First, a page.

New Delhi, April 8: The National Democratic Alliance manifesto released today made a marked departure from the 1999 edition, reflecting a clear imprint of the BJP’s Vision Document 2004.
Moving away from the earlier “moratorium on contentious issues”, the manifesto for “development, good governance and peace” dwelt at length on the Ram temple, cow-slaughter ban, protection of the demographic identities of Jammu and Kashmir’s three regions and reservation for the upper-caste poor.
The manifesto, however, was quiet on the BJP’s other obsessions — abrogation of Article 370, a common civil code and proscribing religious conversion — all of which figured directly or tangentially in the Vision Document.
But like the big brother’s document, the manifesto formulated its position on what are considered “contentious” issues in neutral language.
“We mentioned it (Ram temple) because we do not want to take the issue further and make it a subject of dispute and a poll issue,” said Prime Minister Atal Bihari Vajpayee, who released the manifesto.
“No one can have a problem” with the articulation, NDA convener George Fernandes said.
The alliance’s position on Ayodhya was that an “early and amicable resolution of the issue will strengthen national integration”. While the “judiciary’s verdict in this matter should be accepted by all”, efforts should be “intensified for dialogue and a negotiated settlement in an atmosphere of mutual trust and goodwill”, the manifesto said.
BJP general secretary Pramod Mahajan, at whose residence the release function was held, said Fernandes was persuaded on the “wisdom” of the Ayodhya inclusion. Fernandes reportedly read out the draft portion on Ayodhya to each of the allies, including Trinamul Congress chief Mamata Banerjee who was believed to have accepted it.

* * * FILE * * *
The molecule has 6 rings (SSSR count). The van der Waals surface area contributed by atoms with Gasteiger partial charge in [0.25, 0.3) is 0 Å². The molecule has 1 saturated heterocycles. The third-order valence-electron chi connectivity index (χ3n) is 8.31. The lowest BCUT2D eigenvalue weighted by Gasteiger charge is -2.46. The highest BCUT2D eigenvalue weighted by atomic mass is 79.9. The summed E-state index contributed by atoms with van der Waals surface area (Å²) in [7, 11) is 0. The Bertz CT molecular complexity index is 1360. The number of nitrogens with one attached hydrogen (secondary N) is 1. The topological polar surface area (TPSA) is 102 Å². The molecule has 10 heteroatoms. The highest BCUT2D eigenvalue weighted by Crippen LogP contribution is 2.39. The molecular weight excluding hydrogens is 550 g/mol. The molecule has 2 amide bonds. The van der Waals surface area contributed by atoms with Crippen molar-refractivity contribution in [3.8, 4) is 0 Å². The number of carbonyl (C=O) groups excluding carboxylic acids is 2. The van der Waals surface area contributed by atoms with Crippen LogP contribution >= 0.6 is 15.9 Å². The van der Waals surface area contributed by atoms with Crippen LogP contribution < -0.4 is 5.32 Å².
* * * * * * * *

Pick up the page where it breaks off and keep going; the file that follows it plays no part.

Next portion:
On the “foreign origin” issue, the manifesto said: “(A) Legislation will be introduced to ensure that important offices of the Indian state can be occupied only by those who are India’s natural citizens by the Indian origin.”
“Efforts will be made to evolve consensus for passing a central legislation for protection of cow and her progeny,” read the manifesto promise articulated under the “animal husbandry and fisheries” sub-head.
Also on offer was the ambitious promise to make India an economic superpower, with a 10 per cent annual growth rate, in five years and wipe out poverty by 2015.
The manifesto contained its share of sops for the minorities lumped under “minorities development agenda”, whose emphasis was the three Es of education, economic uplift and empowerment.